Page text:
1

Suppose one would like to propose a new way of performing a specific task in academic writing, for example, a different/new way of citing. I realise this example is vague, but the example is not the focus of the question.

How would they go about doing so? Would they publish an article explaining the method in a journal dedicated to academic writing conventions? If such a journal exists, could someone share it here?

Alternatively, what other ways are there to propose new conventions?

6
  • I doubt there is a journal of academic writing conventions, or if there is, if it gets many readers. One question is, does the convention address a real concern? "Indirectly citing future work" seems, well, pretty fuzzy and ill defined. Particularly the "indirect" part.
    – Jon Custer
    May 9, 2022 at 22:16
  • I think what you are looking for is called an editor. May 9, 2022 at 22:43
  • 1
    What do you mean "indirectly cite future work"?
    – Bryan Krause
    May 9, 2022 at 22:58
  • Welcome to Academia SE! it seems to me that a question like this is too vague to be meaningfully answered here. You are giving, vague, generic examples of what you mean by new writing conventions, but an appropriate answer requires a clear, concrete case of a legitimately new writing convention. Otherwise, answers will be all over the place. Perhaps you could submit a new question with a concrete case? But if you do not want to reveal your new convention publicly here (which is perfectly understandable), then this might not be the right forum.
    – Tripartio
    May 10, 2022 at 2:22
  • You might be better off asking an experienced scholar whom you can trust with your ideas.
    – Tripartio
    May 10, 2022 at 2:28

4 Answers 4

1

Suppose one would like to propose a new way of performing a specific task in academic writing, for example, a different/new way of citing. I realise this example is vague, but the example is not the focus of the question.

How would they go about doing so? Would they publish an article explaining the method in a journal dedicated to academic writing conventions? If such a journal exists, could someone share it here?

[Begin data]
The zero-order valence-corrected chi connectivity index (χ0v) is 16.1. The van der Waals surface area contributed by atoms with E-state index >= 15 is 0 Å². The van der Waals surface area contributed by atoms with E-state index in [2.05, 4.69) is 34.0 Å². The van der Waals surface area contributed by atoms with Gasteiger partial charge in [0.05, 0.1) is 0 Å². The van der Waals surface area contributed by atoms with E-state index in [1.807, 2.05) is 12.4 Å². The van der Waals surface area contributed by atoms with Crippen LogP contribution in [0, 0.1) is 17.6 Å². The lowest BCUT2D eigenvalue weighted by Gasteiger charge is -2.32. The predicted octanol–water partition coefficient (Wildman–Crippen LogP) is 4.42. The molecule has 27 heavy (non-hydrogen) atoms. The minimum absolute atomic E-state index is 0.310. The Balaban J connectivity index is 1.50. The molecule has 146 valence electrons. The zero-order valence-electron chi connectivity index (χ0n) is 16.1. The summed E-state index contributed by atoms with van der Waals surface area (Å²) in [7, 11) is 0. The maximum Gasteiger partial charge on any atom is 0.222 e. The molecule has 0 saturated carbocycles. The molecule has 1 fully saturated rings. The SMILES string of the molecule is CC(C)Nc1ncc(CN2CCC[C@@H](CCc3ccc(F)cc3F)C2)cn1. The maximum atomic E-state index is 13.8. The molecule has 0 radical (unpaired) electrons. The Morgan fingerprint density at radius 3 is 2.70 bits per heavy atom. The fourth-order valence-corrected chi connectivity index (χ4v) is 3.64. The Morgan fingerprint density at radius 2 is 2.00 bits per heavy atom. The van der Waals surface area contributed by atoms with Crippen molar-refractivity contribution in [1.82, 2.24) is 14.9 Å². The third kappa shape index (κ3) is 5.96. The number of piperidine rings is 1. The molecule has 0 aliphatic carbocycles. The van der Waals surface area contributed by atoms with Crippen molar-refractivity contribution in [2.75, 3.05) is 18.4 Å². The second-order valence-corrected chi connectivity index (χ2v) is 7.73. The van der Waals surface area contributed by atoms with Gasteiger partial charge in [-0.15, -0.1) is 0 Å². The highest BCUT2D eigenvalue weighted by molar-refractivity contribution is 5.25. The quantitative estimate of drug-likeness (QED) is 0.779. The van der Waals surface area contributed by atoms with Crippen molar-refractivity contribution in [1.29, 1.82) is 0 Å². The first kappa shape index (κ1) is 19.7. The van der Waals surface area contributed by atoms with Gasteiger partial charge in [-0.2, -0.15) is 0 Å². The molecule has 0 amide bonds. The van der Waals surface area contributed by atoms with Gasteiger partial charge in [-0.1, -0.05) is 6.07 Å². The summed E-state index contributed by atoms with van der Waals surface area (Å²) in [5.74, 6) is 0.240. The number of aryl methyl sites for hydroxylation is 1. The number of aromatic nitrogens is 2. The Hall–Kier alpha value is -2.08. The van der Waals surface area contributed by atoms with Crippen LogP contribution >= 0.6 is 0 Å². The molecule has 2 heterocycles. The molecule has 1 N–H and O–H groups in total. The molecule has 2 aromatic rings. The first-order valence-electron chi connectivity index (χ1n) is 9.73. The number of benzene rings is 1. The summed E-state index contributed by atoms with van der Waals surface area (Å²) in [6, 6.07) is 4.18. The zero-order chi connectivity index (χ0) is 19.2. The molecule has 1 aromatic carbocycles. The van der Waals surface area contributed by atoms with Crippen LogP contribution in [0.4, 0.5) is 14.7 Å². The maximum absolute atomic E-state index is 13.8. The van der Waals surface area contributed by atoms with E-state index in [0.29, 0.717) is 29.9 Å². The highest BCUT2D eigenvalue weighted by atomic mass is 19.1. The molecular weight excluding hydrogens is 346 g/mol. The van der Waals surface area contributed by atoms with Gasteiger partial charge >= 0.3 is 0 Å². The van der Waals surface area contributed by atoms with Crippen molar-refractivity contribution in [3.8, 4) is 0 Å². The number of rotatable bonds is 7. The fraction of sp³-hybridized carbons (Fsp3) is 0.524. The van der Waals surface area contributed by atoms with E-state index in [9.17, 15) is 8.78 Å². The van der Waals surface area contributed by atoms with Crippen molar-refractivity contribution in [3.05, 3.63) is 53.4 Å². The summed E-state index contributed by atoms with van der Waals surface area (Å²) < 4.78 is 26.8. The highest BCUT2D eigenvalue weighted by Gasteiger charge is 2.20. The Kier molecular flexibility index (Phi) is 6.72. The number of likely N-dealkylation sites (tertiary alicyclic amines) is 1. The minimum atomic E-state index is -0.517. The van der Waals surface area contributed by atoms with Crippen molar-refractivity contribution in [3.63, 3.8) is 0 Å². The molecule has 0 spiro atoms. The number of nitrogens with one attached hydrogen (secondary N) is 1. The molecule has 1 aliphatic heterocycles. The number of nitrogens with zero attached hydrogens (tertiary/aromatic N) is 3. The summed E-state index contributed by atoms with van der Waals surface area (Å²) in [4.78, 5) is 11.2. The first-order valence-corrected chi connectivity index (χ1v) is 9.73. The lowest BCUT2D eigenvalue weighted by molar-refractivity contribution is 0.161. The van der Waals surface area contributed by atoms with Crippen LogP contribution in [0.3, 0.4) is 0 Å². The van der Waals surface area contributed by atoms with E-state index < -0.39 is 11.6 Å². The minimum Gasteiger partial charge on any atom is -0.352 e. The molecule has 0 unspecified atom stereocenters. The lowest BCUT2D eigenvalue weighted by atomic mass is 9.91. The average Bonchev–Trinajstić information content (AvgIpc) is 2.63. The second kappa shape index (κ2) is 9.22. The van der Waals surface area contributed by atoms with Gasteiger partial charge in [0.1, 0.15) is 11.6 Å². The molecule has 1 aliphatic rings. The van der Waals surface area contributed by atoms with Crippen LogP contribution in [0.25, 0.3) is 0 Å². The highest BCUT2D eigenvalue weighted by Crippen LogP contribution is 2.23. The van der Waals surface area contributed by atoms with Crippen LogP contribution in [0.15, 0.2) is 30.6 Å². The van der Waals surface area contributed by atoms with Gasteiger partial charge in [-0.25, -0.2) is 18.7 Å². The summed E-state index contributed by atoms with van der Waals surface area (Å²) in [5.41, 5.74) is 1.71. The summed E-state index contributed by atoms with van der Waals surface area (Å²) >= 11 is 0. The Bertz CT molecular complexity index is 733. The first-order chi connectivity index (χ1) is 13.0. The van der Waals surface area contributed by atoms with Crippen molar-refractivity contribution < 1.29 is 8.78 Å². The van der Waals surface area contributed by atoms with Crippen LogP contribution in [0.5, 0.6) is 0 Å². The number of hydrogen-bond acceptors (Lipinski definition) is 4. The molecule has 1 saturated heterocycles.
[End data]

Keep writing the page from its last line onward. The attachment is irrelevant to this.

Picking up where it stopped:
Alternatively, what other ways are there to propose new conventions?

As noted by others, conventions develop through time. Furthermore, academic fields such as the history of science and philosophy of science study these trends and why these trends occur. I would encourage you look into these fields more.

Regarding proposing new scientific norms, work with groups of scientists to establish your proposed methods as norms within your field. Professional organizations have their own standards and guidelines. If you can convince your peers that your ideas are good, other will adopt them. Publishing your proposed methods would be one method to do this. However, persuasion and consensus that your method is complimentary, or even better than existing methods requires other be aware of your idea and want to use it. Sharing your results with your peers through meetings and working groups would help to raise awareness. Examples of professional groups with standards include:

These standards are often written by senior members in the field, working group members (often a somewhat thankless volunteer committee work), and editors/editorial board members. Hence, becoming active as a professional would help to you to raise awareness about your proposed methods, and, maybe even give yourself a chance to change the method!